Al Gore’s Personal Energy Use Is His Own “Inconvenient Truth”
5:21 pm EST, Feb 26, 2007
Last night, Al Gore’s global-warming documentary, An Inconvenient Truth, collected an Oscar for best documentary feature, but the Tennessee Center for Policy Research has found that Gore deserves a gold statue for hypocrisy.
Gore’s mansion, located in the posh Belle Meade area of Nashville, consumes more electricity every month than the average American household uses in an entire year, according to the Nashville Electric Service (NES).
In his documentary, the former Vice President calls on Americans to conserve energy by reducing electricity consumption at home.
The average household in America consumes 10,656 kilowatt-hours (kWh) per year, according to the Department of Energy. In 2006, Gore devoured nearly 221,000 kWh—more than 20 times the national average.
Last August alone, Gore burned through 22,619 kWh—guzzling more than twice the electricity in one month than an average American family uses in an entire year. As a result of his energy consumption, Gore’s average monthly electric bill topped $1,359.
Since the release of An Inconvenient Truth, Gore’s energy consumption has increased from an average of 16,200 kWh per month in 2005, to 18,400 kWh per month in 2006.
Gore’s extravagant energy use does not stop at his electric bill. Natural gas bills for Gore’s mansion and guest house averaged $1,080 per month last year.
“As the spokesman of choice for the global warming movement, Al Gore has to be willing to walk to walk, not just talk the talk, when it comes to home energy use,” said Tennessee Center for Policy Research President Drew Johnson.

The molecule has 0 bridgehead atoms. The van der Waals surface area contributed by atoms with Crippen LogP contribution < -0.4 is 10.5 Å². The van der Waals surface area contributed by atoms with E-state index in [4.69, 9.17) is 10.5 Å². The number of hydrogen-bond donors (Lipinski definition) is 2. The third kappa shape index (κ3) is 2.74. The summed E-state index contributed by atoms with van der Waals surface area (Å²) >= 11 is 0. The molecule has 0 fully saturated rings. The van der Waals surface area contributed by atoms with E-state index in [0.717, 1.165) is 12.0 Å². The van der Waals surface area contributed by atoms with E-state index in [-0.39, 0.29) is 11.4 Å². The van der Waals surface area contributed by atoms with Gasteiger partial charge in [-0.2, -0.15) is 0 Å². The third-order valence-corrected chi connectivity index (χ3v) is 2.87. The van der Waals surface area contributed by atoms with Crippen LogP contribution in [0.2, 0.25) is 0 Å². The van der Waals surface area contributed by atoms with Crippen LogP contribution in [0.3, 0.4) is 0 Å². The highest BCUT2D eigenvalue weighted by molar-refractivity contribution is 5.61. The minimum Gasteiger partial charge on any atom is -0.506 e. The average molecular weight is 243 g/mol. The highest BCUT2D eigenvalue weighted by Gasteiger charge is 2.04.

In total, Gore paid nearly $30,000 in combined electricity and natural gas bills for his Nashville estate in 2006.
RE: A Meditation On the Speed Limit - Google Video
12:25 am EST, Mar 1, 2006
Decius wrote: Bunch of jackass college students get on I285 in Atlanta and actually do the speed limit. Fortunately, no one was hurt.
That statement is a bit ironic really. The common myth of speed limits is that they are set with public safety concerns in mind. Yet four people obeying the speed limit enraged some other drivers to the point that they dipped onto the shoulders, one even clipping a parked vehicle and coming close to causing a bad accident.
I wonder who would have been faulted if it had been on the bad side. Would the law see the four law abiding drivers as "contributing factors?" Based on bizzaro world principles of lawsuits, my guess is yes.
I have seen police cruisers do this occasionally, weave back and forth across lanes of traffic with their lights going to "pace" the flow of traffic in Nashville. There was no particular reason I could see other than flow control. I think I even experienced this once coming out of Atlanta, but that was for tending to a wreck up ahead.
Welcome to "Am I Blue or not?", a game where you get to rate just how Blue a particular color really is. Each color is rated by our visitors on the scale from 1 to 10, with 1 being "not blue at all", and 10 "really, really blue".
I often scan through the wire service photos on Yahoo News, and over the years I started noticing a really strange trend. Many of the photos follow the same form: a picture of a person in the foreground, and on the background, a GIANT HEAD. Now, that's a clever picture once or twice, but it was happening so often that it really caught my attention. Was it always the same photographer? No, it turns out, it's not. So my best guess at this point is that one of the photo editors just has a GIANT HEAD fetish of some kind.
For no particularly good reason, I spent a year collecting them. Here, then, are the big heads of 2004.